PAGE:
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Celebrate Freedom

declaration
As we celebrate our country’s freedom, I challenge us all to celebrate freedom from body shaming!

If you live with a voice in your head that tells you that you’re fat, ugly, too short/tall, you need to lose weight, or you’re just not good enough – TODAY is an excellent day to declare your freedom!

Ready for independence? Write your own Declaration of Independence! What truths do you hold to be self-evident?

1) All bodies, regardless of size, shape and weight, are worthy of acceptance and love.
2) All bodies deserve a balance of movement and rest.
3) My body is enough – it doesn’t require any changes or modifications!

Feel free to expand on these or create your own statements for your own Declaration of Independence! No longer live under the rule of fear, oppression and hate!

Also – check out author, singer/song writer, and speaker, Jenni Schaefer’s website for more inspiration – http://www.jennischaefer.com/wp-content/uploads/2014/05/Declaration-of-Independence-2014.pdf

Have fun and let freedom reign!

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The ‘F-Word’

I have been thinking a lot lately about the F-word (FAT!). How has it come to take on such a negative connotation that seems to be equivalent with words like lazy, sloth, and worthless?
After all, fat is just a description to describe a shape. For example, when I look in my upper cupboard where I store all my glassware, I can find tall, short, narrow, wide, thin and even fat glasses! Is the narrow thin glass more superior to the wide fat glass? Of course not!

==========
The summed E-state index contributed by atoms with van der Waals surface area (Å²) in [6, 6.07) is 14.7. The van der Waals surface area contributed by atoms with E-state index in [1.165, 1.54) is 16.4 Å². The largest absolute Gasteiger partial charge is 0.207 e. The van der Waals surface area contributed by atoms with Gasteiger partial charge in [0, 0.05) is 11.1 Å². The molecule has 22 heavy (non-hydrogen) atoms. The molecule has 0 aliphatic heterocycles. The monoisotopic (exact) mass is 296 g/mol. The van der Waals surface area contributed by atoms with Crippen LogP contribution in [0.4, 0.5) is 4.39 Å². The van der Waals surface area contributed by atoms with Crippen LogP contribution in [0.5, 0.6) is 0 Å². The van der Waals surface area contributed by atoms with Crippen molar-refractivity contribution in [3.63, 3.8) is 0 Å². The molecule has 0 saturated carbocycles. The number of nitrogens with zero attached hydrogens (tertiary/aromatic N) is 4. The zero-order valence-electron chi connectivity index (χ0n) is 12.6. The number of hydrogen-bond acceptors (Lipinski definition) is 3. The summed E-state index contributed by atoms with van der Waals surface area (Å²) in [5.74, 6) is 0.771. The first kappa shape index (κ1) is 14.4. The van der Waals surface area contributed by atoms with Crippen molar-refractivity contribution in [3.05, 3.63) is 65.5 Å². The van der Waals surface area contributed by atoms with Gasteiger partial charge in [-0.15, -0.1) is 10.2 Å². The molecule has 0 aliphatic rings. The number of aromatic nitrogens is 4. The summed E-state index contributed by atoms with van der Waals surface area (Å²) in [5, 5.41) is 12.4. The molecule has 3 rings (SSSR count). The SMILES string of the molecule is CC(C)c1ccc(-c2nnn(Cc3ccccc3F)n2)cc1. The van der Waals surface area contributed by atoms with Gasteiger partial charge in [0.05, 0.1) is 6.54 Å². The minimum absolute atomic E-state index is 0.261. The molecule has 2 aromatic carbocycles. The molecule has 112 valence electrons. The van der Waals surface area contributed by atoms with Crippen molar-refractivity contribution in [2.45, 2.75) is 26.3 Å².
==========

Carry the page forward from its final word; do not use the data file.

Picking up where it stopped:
Ironically, society has deemed that instead of the word fat, we use the word ‘politically correct’ word ‘overweight’ – which actually implies more judgment than when we just use the word fat to describe someone who is in fact just that – fat. Overweight implies that someone is over and beyond the standard of what is ‘good’ or ‘normal’ and how can we really judge what is good, normal or better yet, comfortable for someone’s body.
To make assumptions about someone – whether about their health, wellness, personality or attitude – just because they are fat, thin, tall or short is a complete waste of time and energy.
Likewise, when some body – tall, fat, thin, or short – walks into a yoga class, what judgments do you make about them? Do you assume a tall, lean, thin body is a more capable and advanced yogi than a short, fat, wide body?
Today is a great day to recognize and increase your awareness surrounding your own prejudices and judgments that you may have about others bodies or your own. If you’re a yoga instructor, make note of how you treat different size bodies, perhaps giving special treatment to some body’s while ignoring others. If you’re a student, note your expectations of a fellow yogi before a class as even begun.
Questions to consider:
Am I completely comfortable with the shape of my body?
Do I have any desire to change the shape of my body?
Do I judge other people’s bodies as ‘better’ or ‘worse’ than my own?
What judgments or stereotypes do I associate with different body types(my own or others) – fat, thin, narrow, wide, tall, short?
Attached is an article about yoga studios across the United States that are reclaiming the word fat.
What does this article bring up for you?